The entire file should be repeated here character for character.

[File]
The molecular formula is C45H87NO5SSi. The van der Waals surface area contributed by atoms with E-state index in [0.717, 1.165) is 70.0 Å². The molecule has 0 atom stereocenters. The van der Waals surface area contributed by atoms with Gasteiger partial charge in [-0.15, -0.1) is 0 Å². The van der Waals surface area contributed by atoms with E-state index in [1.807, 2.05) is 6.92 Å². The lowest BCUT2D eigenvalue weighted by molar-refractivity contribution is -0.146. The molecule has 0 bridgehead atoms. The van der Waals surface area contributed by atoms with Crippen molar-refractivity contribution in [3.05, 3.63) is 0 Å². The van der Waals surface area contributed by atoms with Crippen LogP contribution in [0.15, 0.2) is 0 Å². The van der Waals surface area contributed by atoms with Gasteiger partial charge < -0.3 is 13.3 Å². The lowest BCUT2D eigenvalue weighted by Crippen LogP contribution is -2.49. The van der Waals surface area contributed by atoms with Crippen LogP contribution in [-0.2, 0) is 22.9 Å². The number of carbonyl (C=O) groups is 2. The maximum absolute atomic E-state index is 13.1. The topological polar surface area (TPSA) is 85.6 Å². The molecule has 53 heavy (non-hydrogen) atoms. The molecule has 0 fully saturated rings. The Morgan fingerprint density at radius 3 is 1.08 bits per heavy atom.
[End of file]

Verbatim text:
The molecular formula is C45H87NO5SSi. The van der Waals surface area contributed by atoms with E-state index in [0.717, 1.165) is 70.0 Å². The molecule has 0 atom stereocenters. The van der Waals surface area contributed by atoms with Gasteiger partial charge in [-0.15, -0.1) is 0 Å². The van der Waals surface area contributed by atoms with E-state index in [1.807, 2.05) is 6.92 Å². The lowest BCUT2D eigenvalue weighted by molar-refractivity contribution is -0.146. The molecule has 0 bridgehead atoms. The van der Waals surface area contributed by atoms with Crippen molar-refractivity contribution in [3.05, 3.63) is 0 Å². The van der Waals surface area contributed by atoms with Crippen LogP contribution in [0.15, 0.2) is 0 Å². The van der Waals surface area contributed by atoms with Gasteiger partial charge < -0.3 is 13.3 Å². The lowest BCUT2D eigenvalue weighted by Crippen LogP contribution is -2.49. The van der Waals surface area contributed by atoms with Crippen LogP contribution in [-0.2, 0) is 22.9 Å². The number of carbonyl (C=O) groups is 2. The maximum absolute atomic E-state index is 13.1. The topological polar surface area (TPSA) is 85.6 Å². The molecule has 53 heavy (non-hydrogen) atoms. The molecule has 0 fully saturated rings. The Morgan fingerprint density at radius 3 is 1.08 bits per heavy atom.